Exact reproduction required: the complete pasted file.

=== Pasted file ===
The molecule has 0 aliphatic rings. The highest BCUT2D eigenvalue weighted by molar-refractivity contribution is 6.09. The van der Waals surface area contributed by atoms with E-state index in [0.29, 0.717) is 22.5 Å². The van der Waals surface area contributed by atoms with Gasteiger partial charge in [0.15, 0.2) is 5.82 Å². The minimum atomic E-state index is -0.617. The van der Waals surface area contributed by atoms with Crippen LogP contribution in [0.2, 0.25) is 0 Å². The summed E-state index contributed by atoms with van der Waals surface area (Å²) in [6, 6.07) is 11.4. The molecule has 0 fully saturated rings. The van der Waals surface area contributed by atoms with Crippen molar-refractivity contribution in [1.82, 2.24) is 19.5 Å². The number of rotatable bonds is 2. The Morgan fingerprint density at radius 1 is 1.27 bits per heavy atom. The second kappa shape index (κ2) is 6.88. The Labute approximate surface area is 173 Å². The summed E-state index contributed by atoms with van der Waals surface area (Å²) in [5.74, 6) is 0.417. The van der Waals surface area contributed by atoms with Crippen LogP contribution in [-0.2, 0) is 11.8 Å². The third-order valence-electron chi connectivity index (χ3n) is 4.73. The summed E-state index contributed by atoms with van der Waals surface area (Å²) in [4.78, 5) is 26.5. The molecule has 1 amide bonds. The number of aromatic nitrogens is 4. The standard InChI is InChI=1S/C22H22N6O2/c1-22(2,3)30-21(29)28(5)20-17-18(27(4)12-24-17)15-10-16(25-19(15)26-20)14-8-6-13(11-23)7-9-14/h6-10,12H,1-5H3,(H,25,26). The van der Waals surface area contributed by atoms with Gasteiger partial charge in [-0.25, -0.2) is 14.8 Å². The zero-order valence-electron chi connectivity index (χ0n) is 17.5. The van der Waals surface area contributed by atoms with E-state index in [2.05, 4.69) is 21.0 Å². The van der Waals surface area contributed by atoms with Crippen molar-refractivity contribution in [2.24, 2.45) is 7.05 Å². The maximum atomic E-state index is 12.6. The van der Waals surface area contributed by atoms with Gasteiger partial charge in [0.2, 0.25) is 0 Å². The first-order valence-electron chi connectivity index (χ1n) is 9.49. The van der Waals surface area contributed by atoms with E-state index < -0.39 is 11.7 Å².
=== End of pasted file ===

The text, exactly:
The molecule has 0 aliphatic rings. The highest BCUT2D eigenvalue weighted by molar-refractivity contribution is 6.09. The van der Waals surface area contributed by atoms with E-state index in [0.29, 0.717) is 22.5 Å². The van der Waals surface area contributed by atoms with Gasteiger partial charge in [0.15, 0.2) is 5.82 Å². The minimum atomic E-state index is -0.617. The van der Waals surface area contributed by atoms with Crippen LogP contribution in [0.2, 0.25) is 0 Å². The summed E-state index contributed by atoms with van der Waals surface area (Å²) in [6, 6.07) is 11.4. The molecule has 0 fully saturated rings. The van der Waals surface area contributed by atoms with Crippen molar-refractivity contribution in [1.82, 2.24) is 19.5 Å². The number of rotatable bonds is 2. The Morgan fingerprint density at radius 1 is 1.27 bits per heavy atom. The second kappa shape index (κ2) is 6.88. The Labute approximate surface area is 173 Å². The summed E-state index contributed by atoms with van der Waals surface area (Å²) in [5.74, 6) is 0.417. The van der Waals surface area contributed by atoms with Crippen LogP contribution in [-0.2, 0) is 11.8 Å². The third-order valence-electron chi connectivity index (χ3n) is 4.73. The summed E-state index contributed by atoms with van der Waals surface area (Å²) in [4.78, 5) is 26.5. The molecule has 1 amide bonds. The number of aromatic nitrogens is 4. The standard InChI is InChI=1S/C22H22N6O2/c1-22(2,3)30-21(29)28(5)20-17-18(27(4)12-24-17)15-10-16(25-19(15)26-20)14-8-6-13(11-23)7-9-14/h6-10,12H,1-5H3,(H,25,26). The van der Waals surface area contributed by atoms with Gasteiger partial charge in [-0.25, -0.2) is 14.8 Å². The zero-order valence-electron chi connectivity index (χ0n) is 17.5. The van der Waals surface area contributed by atoms with E-state index in [2.05, 4.69) is 21.0 Å². The van der Waals surface area contributed by atoms with Crippen molar-refractivity contribution in [2.24, 2.45) is 7.05 Å². The maximum atomic E-state index is 12.6. The van der Waals surface area contributed by atoms with Gasteiger partial charge in [0.2, 0.25) is 0 Å². The first-order valence-electron chi connectivity index (χ1n) is 9.49. The van der Waals surface area contributed by atoms with E-state index < -0.39 is 11.7 Å².